California Governor Arnold Schwarzenegger signed Senate Bill 132 (Denham), legislation that establishes uniform training and educational requirements for sleep technologists across the state.

The bill, signed in late October, is currently in effect. Because it was a 2/3 urgency bill, it went into effect the day it was signed (October 23, 2009), with no delay to January 2010, according to information from the [removed]California Sleep Society[/removed].

The path for this bill started on November 6, 2007, according to the California Sleep Society, at a meeting with the Respiratory Care Board (RCB) in Monterey, Calif, in which it was announced that California sleep labs could be fined and the Department of Health notified if the labs did not have respiratory technologists on staff, as per the Respiratory Care Practice Act.

“The California Sleep Society was started on December 4, 2007, and had numerous meetings with the RCB, California Medical Board, California Medical Association, American Academy of Sleep Medicine (AASM), and other interested parties to develop SB 1526 last year that received strong bipartisan support but was ultimately vetoed by the Governor on September 27, 2008. Subsequently, we developed SB 132, which also received strong bipartisan support …” wrote Clete Kushida, MD, PhD, RPSGT, president of the society, in the announcement.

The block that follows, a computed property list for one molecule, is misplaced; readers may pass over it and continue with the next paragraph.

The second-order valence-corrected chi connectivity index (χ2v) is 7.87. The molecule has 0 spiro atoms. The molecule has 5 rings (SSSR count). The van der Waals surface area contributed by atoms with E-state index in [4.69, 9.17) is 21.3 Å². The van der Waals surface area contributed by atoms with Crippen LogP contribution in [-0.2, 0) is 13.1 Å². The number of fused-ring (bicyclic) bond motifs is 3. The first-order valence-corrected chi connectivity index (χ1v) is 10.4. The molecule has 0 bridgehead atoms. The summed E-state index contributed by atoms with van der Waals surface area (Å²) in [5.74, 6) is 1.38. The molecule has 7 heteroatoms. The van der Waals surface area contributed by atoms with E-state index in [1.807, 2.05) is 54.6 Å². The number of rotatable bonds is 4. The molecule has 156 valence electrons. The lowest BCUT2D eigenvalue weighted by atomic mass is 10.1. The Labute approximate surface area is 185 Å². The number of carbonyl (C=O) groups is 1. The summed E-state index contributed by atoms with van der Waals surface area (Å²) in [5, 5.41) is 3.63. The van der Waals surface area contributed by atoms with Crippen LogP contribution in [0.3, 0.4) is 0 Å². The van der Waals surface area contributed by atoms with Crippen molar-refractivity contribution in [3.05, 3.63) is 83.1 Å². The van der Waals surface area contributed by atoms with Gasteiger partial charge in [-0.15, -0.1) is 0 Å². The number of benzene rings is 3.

In addition to the California Sleep Society, the bill received support from the AASM, American Association of Sleep Technologists, and respiratory therapy community through the Respiratory Care Board of California and the California Society for Respiratory Care (CSRC).

The respiratory care community pushed for a letter of intent exempting RCPs from meeting additional requirements to practice polysomnography. According to information posted on the RCB Web site, their efforts paid off. “As part of SB 132, the Board wanted to ensure there was clarification that licensed RCPs would not be required to meet any additional criteria or qualifications in order to legally and fully practice polysomnography in California,” wrote the RCB on its Web site. “As a result, with the CSRC’s assistance, Senator Denham’s office included the ‘letter of intent’ below that was unanimously passed by the Legislature as part of this bill.”

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